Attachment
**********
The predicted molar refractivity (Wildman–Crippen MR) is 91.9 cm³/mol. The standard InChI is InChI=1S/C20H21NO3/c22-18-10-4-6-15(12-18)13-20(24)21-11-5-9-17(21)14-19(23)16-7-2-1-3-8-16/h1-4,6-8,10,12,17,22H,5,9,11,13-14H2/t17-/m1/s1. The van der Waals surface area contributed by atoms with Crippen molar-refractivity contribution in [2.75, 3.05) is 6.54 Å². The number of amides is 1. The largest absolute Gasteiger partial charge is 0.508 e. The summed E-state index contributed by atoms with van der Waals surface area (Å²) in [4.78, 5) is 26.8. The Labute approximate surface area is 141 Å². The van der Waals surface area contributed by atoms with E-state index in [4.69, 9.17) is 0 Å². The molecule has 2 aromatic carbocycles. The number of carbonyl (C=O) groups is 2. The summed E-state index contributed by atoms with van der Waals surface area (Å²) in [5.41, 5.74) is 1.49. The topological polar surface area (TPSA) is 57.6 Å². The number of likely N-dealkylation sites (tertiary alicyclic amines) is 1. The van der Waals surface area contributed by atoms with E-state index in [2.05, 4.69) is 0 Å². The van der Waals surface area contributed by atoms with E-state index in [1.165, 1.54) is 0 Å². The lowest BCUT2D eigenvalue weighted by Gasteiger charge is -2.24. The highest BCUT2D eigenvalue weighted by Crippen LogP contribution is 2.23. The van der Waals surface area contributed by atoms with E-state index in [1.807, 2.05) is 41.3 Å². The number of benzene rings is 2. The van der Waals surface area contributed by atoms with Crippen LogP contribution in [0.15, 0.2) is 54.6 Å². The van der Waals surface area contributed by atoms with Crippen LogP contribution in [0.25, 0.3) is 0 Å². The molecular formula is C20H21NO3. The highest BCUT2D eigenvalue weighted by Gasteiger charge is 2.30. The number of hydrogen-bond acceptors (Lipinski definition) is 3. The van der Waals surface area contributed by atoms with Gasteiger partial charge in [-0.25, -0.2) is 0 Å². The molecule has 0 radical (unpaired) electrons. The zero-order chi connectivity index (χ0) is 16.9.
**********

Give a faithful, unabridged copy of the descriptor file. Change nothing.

The predicted molar refractivity (Wildman–Crippen MR) is 91.9 cm³/mol. The standard InChI is InChI=1S/C20H21NO3/c22-18-10-4-6-15(12-18)13-20(24)21-11-5-9-17(21)14-19(23)16-7-2-1-3-8-16/h1-4,6-8,10,12,17,22H,5,9,11,13-14H2/t17-/m1/s1. The van der Waals surface area contributed by atoms with Crippen molar-refractivity contribution in [2.75, 3.05) is 6.54 Å². The number of amides is 1. The largest absolute Gasteiger partial charge is 0.508 e. The summed E-state index contributed by atoms with van der Waals surface area (Å²) in [4.78, 5) is 26.8. The Labute approximate surface area is 141 Å². The van der Waals surface area contributed by atoms with E-state index in [4.69, 9.17) is 0 Å². The molecule has 2 aromatic carbocycles. The number of carbonyl (C=O) groups is 2. The summed E-state index contributed by atoms with van der Waals surface area (Å²) in [5.41, 5.74) is 1.49. The topological polar surface area (TPSA) is 57.6 Å². The number of likely N-dealkylation sites (tertiary alicyclic amines) is 1. The van der Waals surface area contributed by atoms with E-state index in [2.05, 4.69) is 0 Å². The van der Waals surface area contributed by atoms with E-state index in [1.165, 1.54) is 0 Å². The lowest BCUT2D eigenvalue weighted by Gasteiger charge is -2.24. The highest BCUT2D eigenvalue weighted by Crippen LogP contribution is 2.23. The van der Waals surface area contributed by atoms with E-state index in [1.807, 2.05) is 41.3 Å². The number of benzene rings is 2. The van der Waals surface area contributed by atoms with Crippen LogP contribution in [0.15, 0.2) is 54.6 Å². The van der Waals surface area contributed by atoms with Crippen LogP contribution in [0.25, 0.3) is 0 Å². The molecular formula is C20H21NO3. The highest BCUT2D eigenvalue weighted by Gasteiger charge is 2.30. The number of hydrogen-bond acceptors (Lipinski definition) is 3. The van der Waals surface area contributed by atoms with Gasteiger partial charge in [-0.25, -0.2) is 0 Å². The molecule has 0 radical (unpaired) electrons. The zero-order chi connectivity index (χ0) is 16.9.